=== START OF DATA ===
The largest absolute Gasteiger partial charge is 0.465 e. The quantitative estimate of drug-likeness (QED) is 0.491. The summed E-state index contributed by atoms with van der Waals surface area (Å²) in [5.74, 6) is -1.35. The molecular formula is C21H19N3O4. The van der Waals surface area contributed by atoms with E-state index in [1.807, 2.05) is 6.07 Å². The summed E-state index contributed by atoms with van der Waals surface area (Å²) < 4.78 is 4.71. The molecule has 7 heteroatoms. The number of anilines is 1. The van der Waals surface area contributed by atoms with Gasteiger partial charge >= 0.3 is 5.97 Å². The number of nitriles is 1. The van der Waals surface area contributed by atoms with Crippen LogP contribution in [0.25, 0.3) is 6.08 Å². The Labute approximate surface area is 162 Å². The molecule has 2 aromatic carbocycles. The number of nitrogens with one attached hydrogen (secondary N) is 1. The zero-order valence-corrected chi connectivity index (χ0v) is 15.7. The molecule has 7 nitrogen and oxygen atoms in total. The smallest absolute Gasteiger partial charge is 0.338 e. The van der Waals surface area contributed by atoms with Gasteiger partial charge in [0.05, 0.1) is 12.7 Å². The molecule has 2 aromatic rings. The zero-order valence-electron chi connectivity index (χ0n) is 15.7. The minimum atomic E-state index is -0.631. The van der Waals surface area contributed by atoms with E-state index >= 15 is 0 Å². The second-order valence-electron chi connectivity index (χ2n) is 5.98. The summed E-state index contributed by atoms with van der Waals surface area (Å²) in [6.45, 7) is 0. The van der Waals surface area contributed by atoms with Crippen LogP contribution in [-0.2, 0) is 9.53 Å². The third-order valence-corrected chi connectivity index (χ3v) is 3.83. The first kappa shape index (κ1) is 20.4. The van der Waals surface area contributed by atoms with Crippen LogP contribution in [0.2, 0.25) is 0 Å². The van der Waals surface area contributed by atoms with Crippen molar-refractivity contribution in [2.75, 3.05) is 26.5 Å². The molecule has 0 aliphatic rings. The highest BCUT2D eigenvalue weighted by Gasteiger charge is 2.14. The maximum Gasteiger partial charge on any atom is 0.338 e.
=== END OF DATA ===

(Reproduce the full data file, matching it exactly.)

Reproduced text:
The largest absolute Gasteiger partial charge is 0.465 e. The quantitative estimate of drug-likeness (QED) is 0.491. The summed E-state index contributed by atoms with van der Waals surface area (Å²) in [5.74, 6) is -1.35. The molecular formula is C21H19N3O4. The van der Waals surface area contributed by atoms with E-state index in [1.807, 2.05) is 6.07 Å². The summed E-state index contributed by atoms with van der Waals surface area (Å²) < 4.78 is 4.71. The molecule has 7 heteroatoms. The number of anilines is 1. The van der Waals surface area contributed by atoms with Gasteiger partial charge >= 0.3 is 5.97 Å². The number of nitriles is 1. The van der Waals surface area contributed by atoms with Crippen LogP contribution in [0.25, 0.3) is 6.08 Å². The Labute approximate surface area is 162 Å². The molecule has 2 aromatic carbocycles. The number of nitrogens with one attached hydrogen (secondary N) is 1. The zero-order valence-corrected chi connectivity index (χ0v) is 15.7. The molecule has 7 nitrogen and oxygen atoms in total. The smallest absolute Gasteiger partial charge is 0.338 e. The van der Waals surface area contributed by atoms with Gasteiger partial charge in [0.05, 0.1) is 12.7 Å². The molecule has 2 aromatic rings. The zero-order valence-electron chi connectivity index (χ0n) is 15.7. The minimum atomic E-state index is -0.631. The van der Waals surface area contributed by atoms with E-state index >= 15 is 0 Å². The second-order valence-electron chi connectivity index (χ2n) is 5.98. The summed E-state index contributed by atoms with van der Waals surface area (Å²) in [6.45, 7) is 0. The van der Waals surface area contributed by atoms with Crippen LogP contribution in [-0.2, 0) is 9.53 Å². The third-order valence-corrected chi connectivity index (χ3v) is 3.83. The first kappa shape index (κ1) is 20.4. The van der Waals surface area contributed by atoms with Crippen LogP contribution in [0.2, 0.25) is 0 Å². The van der Waals surface area contributed by atoms with Crippen molar-refractivity contribution in [2.75, 3.05) is 26.5 Å². The molecule has 0 aliphatic rings. The highest BCUT2D eigenvalue weighted by Gasteiger charge is 2.14. The maximum Gasteiger partial charge on any atom is 0.338 e.